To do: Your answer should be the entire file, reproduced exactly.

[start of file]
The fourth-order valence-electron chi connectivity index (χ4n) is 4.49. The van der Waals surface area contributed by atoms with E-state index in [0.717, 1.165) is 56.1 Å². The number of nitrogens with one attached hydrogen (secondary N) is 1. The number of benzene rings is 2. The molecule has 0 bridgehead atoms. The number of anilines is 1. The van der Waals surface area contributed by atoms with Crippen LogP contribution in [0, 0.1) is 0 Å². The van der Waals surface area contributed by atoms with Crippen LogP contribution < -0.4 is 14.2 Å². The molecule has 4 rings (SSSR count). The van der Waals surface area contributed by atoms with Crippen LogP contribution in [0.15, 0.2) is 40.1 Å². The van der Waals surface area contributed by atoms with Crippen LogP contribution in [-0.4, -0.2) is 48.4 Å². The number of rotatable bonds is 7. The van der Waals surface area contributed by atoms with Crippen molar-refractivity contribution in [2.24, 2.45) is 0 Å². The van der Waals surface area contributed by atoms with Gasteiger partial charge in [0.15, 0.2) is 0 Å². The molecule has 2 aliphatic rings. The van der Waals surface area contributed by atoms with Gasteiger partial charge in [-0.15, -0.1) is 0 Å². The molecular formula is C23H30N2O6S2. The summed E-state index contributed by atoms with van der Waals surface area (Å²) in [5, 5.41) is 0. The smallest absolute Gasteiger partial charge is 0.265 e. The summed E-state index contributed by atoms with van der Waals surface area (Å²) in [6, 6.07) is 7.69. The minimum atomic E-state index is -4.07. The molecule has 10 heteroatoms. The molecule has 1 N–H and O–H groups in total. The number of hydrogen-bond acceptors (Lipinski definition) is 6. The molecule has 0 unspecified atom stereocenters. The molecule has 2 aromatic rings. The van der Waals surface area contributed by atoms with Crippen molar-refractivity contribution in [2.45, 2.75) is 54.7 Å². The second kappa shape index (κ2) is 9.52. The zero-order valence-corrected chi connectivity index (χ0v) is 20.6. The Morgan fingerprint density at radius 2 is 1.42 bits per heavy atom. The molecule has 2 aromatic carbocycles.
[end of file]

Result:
The fourth-order valence-electron chi connectivity index (χ4n) is 4.49. The van der Waals surface area contributed by atoms with E-state index in [0.717, 1.165) is 56.1 Å². The number of nitrogens with one attached hydrogen (secondary N) is 1. The number of benzene rings is 2. The molecule has 0 bridgehead atoms. The number of anilines is 1. The van der Waals surface area contributed by atoms with Crippen LogP contribution in [0, 0.1) is 0 Å². The van der Waals surface area contributed by atoms with Crippen LogP contribution < -0.4 is 14.2 Å². The molecule has 4 rings (SSSR count). The van der Waals surface area contributed by atoms with Crippen LogP contribution in [0.15, 0.2) is 40.1 Å². The van der Waals surface area contributed by atoms with Crippen LogP contribution in [-0.4, -0.2) is 48.4 Å². The number of rotatable bonds is 7. The van der Waals surface area contributed by atoms with Crippen molar-refractivity contribution in [2.24, 2.45) is 0 Å². The van der Waals surface area contributed by atoms with Gasteiger partial charge in [0.15, 0.2) is 0 Å². The molecule has 2 aliphatic rings. The van der Waals surface area contributed by atoms with Gasteiger partial charge in [-0.15, -0.1) is 0 Å². The molecular formula is C23H30N2O6S2. The summed E-state index contributed by atoms with van der Waals surface area (Å²) in [5, 5.41) is 0. The smallest absolute Gasteiger partial charge is 0.265 e. The summed E-state index contributed by atoms with van der Waals surface area (Å²) in [6, 6.07) is 7.69. The minimum atomic E-state index is -4.07. The molecule has 10 heteroatoms. The molecule has 1 N–H and O–H groups in total. The number of hydrogen-bond acceptors (Lipinski definition) is 6. The molecule has 0 unspecified atom stereocenters. The molecule has 2 aromatic rings. The van der Waals surface area contributed by atoms with Crippen molar-refractivity contribution in [2.45, 2.75) is 54.7 Å². The second kappa shape index (κ2) is 9.52. The zero-order valence-corrected chi connectivity index (χ0v) is 20.6. The Morgan fingerprint density at radius 2 is 1.42 bits per heavy atom. The molecule has 2 aromatic carbocycles.